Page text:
THIS MONTH'S THEME
Day by day a very peculiar kind of exchange intrudes more deeply into all our lives. We notice it every time our employers, our teachers, our neighbours, our landlords, our nearest TV pundits or political celebrities assert a ‘realism’ that dictates this, that or the other course of action. Sooner or later – if not sooner and sooner – it comes down to the imperative to ‘compete on world markets’. And whenever you hear this phrase employed by way of explanation for anything, chances are the World Trade Organization (WTO) is mixed up in it somewhere.
It now presides over a looming catastrophe of almost unimaginable proportions. Never before in human history have quite such grotesque inequalities of power, material wealth and human dignity cut quite so deeply, or quite so fast, into the fabric of the earth. Never before have we faced such a clear and present danger of self-inflicted environmental calamity. Never before have ‘world markets’ been accorded quite such a defining role in human affairs. One has to keep asking: where in the name of creation can all this conceivably lead?
No-one seems to know. No-one is responsible. The WTO, as if possessed of some obscure religious belief, advocates the universal application of an ideology so narrow, so utterly orthodox, so partial, so devoid of rational justification, so totally deranged, that it imagines nothing else. It pursues the ‘liberalization’ of everything because it can think of no other reason for its own existence. It makes rules that must, by definition, eventually apply to all peoples, regardless of their outlook. Those who disagree must be deluded, deviant, disobedient, diverse, or perhaps just democratic. It glorifies all forms of ‘growth’ in feigned ignorance of any cancerous mutations, including its own.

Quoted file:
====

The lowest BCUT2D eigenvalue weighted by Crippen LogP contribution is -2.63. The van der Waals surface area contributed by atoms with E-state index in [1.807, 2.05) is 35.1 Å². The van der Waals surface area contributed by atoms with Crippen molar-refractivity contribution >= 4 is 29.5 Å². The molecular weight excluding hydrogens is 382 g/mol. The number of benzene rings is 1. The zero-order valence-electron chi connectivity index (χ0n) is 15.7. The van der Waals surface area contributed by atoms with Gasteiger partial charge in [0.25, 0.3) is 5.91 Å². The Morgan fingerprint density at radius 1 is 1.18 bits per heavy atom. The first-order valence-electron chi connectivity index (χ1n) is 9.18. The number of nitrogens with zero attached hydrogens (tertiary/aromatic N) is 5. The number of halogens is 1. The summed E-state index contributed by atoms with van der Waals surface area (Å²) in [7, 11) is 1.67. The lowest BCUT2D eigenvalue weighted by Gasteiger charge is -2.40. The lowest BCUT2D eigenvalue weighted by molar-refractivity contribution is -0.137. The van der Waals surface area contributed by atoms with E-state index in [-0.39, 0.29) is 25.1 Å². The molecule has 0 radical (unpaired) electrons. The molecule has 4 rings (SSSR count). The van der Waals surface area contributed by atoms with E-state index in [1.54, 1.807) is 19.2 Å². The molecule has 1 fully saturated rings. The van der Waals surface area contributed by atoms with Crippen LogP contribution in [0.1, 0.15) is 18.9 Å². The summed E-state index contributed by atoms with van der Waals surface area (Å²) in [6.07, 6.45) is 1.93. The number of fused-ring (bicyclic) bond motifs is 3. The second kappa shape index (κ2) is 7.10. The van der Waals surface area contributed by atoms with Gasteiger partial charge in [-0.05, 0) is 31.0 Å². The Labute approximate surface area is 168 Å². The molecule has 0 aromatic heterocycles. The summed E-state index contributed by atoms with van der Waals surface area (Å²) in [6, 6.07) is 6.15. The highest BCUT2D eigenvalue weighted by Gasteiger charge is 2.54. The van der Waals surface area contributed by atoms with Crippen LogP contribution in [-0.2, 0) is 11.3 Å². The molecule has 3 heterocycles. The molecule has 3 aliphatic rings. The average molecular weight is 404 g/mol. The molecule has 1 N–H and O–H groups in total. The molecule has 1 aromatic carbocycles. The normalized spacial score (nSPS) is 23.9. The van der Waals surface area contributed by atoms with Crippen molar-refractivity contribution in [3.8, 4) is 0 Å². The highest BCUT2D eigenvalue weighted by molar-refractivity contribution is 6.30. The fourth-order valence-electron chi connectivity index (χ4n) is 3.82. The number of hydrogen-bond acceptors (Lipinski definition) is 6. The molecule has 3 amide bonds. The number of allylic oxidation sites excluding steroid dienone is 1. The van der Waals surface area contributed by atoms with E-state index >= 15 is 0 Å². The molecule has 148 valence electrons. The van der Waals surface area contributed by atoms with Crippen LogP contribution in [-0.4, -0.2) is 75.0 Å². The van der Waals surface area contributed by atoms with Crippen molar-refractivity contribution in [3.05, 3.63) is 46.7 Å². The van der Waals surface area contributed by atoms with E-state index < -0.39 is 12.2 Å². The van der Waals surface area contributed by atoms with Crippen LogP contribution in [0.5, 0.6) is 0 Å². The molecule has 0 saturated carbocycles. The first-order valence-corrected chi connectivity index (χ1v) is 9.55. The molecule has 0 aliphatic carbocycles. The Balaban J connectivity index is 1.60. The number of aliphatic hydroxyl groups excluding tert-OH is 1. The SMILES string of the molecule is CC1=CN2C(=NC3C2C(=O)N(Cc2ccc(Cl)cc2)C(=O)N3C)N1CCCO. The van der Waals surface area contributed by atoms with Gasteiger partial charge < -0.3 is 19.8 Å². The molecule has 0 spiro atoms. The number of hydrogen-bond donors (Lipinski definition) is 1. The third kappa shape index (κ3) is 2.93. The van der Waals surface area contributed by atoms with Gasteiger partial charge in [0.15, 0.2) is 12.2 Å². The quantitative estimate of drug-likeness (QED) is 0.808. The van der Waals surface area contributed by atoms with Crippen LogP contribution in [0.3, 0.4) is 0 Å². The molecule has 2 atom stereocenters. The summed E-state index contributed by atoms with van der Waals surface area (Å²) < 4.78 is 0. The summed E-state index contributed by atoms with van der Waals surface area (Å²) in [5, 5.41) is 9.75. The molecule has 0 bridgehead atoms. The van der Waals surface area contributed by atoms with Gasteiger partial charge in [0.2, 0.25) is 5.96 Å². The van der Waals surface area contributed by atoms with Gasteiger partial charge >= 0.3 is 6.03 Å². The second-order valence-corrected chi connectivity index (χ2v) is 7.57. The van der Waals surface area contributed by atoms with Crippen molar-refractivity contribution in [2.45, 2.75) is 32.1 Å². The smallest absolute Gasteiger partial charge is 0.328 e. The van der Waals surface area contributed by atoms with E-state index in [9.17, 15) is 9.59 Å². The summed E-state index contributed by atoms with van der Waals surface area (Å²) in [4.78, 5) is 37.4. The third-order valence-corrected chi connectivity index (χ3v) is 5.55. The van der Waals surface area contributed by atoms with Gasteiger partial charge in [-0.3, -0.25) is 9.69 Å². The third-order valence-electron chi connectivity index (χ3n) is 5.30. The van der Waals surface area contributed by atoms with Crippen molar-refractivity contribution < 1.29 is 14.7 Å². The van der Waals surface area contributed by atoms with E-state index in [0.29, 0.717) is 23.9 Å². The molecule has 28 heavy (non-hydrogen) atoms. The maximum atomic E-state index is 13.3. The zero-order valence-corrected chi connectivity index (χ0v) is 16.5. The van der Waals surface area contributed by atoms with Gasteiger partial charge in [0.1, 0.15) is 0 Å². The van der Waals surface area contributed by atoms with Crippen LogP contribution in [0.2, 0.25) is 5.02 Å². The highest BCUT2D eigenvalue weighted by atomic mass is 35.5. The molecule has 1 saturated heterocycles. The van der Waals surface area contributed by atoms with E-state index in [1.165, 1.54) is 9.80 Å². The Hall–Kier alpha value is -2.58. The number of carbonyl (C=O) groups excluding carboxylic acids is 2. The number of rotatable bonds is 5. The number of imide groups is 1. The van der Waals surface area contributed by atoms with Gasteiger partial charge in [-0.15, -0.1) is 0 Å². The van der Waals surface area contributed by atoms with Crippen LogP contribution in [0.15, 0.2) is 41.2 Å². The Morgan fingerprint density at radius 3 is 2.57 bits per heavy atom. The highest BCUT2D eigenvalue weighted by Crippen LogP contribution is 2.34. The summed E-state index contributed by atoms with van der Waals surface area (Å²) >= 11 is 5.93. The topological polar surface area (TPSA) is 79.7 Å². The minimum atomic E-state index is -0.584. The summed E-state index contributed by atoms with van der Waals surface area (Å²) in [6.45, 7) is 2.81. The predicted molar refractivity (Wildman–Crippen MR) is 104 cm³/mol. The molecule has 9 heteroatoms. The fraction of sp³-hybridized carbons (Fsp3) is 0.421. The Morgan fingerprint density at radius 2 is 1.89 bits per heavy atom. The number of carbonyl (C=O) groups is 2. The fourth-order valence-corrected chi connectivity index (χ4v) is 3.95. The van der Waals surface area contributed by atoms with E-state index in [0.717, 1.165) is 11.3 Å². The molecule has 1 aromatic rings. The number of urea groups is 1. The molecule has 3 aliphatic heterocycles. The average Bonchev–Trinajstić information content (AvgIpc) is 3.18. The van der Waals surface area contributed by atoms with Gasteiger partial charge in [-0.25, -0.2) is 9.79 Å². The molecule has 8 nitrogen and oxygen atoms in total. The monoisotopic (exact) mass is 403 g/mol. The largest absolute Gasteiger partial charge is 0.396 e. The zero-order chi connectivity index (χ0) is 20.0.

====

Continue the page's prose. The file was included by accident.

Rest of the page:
The origins of this cancer can be traced back to the chaos of the Great War of 1914, the Great Depression of the 1930s and World War Two. This provoked in the mid-1940s a brief outbreak of relative sanity and the birth of the United Nations. Among its functions was to be the oversight of an International Trade Organization (ITO). This was to regulate the mafioso practices of international finance and commerce, the ruinous collapse of commodity prices, the beggar-thy-neighbour protection rackets of big business and the inertia of governments. The unrestrained imperial ambition of ‘free-market’ capitalism had brought the world to its knees in a blood-bath during the better part of two generations.
Fifty founding members of the UN proposed a Charter for the ITO, to be ratified by a conference in Havana in 1947. A matter of months beforehand, 23 of the richest and most powerful countries decided they didn’t like the look of it after all. As the Cold War intensified, they styled the UN – with its Communist members and impoverished majority – unreliable. So they conspired together to found their own club, the General Agreement on Tariffs and Trade (GATT). Its function would be to ensure that no-one else would ever get their hands on the treasure of international trade. GATT would confine itself to cutting border tariffs on the trade in physical goods, and have nothing whatever to do with the UN. The US Government announced that it would not seek Congressional approval for the Charter of the ITO, which was duly pronounced dead at birth.
So GATT trundled on for years, a hideaway where corporate executives, lawyers, their chums among official experts and tame politicians could engage in a series of infernal negotiating ‘rounds’ designed to reduce tariffs, promote unrestrained trade, increase the profitability of big business and bore everyone else to death. The UN was left to organize a Conference on Trade and Development (UNCTAD) and sweep up the pieces without a broom.